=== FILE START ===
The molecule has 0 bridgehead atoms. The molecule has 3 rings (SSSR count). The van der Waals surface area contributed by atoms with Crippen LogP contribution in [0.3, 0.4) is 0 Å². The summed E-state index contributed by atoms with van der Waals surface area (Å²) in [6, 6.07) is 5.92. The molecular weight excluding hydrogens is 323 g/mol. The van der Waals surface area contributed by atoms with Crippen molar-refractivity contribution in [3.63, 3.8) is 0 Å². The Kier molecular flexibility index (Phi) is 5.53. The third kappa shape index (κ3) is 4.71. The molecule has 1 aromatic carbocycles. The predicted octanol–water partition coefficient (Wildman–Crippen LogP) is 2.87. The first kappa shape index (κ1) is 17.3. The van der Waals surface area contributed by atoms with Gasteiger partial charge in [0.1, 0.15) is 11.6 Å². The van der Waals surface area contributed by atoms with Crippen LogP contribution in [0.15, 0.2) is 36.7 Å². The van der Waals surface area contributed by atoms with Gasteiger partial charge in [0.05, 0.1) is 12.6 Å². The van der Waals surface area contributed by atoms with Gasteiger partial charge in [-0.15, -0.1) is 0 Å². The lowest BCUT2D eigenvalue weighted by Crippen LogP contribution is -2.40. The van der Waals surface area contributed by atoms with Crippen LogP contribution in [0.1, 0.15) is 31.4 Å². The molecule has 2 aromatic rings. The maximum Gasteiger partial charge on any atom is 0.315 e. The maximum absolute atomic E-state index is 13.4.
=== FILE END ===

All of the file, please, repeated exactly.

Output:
The molecule has 0 bridgehead atoms. The molecule has 3 rings (SSSR count). The van der Waals surface area contributed by atoms with Crippen LogP contribution in [0.3, 0.4) is 0 Å². The summed E-state index contributed by atoms with van der Waals surface area (Å²) in [6, 6.07) is 5.92. The molecular weight excluding hydrogens is 323 g/mol. The van der Waals surface area contributed by atoms with Crippen molar-refractivity contribution in [3.63, 3.8) is 0 Å². The Kier molecular flexibility index (Phi) is 5.53. The third kappa shape index (κ3) is 4.71. The molecule has 1 aromatic carbocycles. The predicted octanol–water partition coefficient (Wildman–Crippen LogP) is 2.87. The first kappa shape index (κ1) is 17.3. The van der Waals surface area contributed by atoms with Gasteiger partial charge in [0.1, 0.15) is 11.6 Å². The van der Waals surface area contributed by atoms with Crippen LogP contribution in [0.15, 0.2) is 36.7 Å². The van der Waals surface area contributed by atoms with Gasteiger partial charge in [0.05, 0.1) is 12.6 Å². The van der Waals surface area contributed by atoms with Gasteiger partial charge in [-0.15, -0.1) is 0 Å². The lowest BCUT2D eigenvalue weighted by Crippen LogP contribution is -2.40. The van der Waals surface area contributed by atoms with Crippen LogP contribution in [0.1, 0.15) is 31.4 Å². The molecule has 2 aromatic rings. The maximum Gasteiger partial charge on any atom is 0.315 e. The maximum absolute atomic E-state index is 13.4.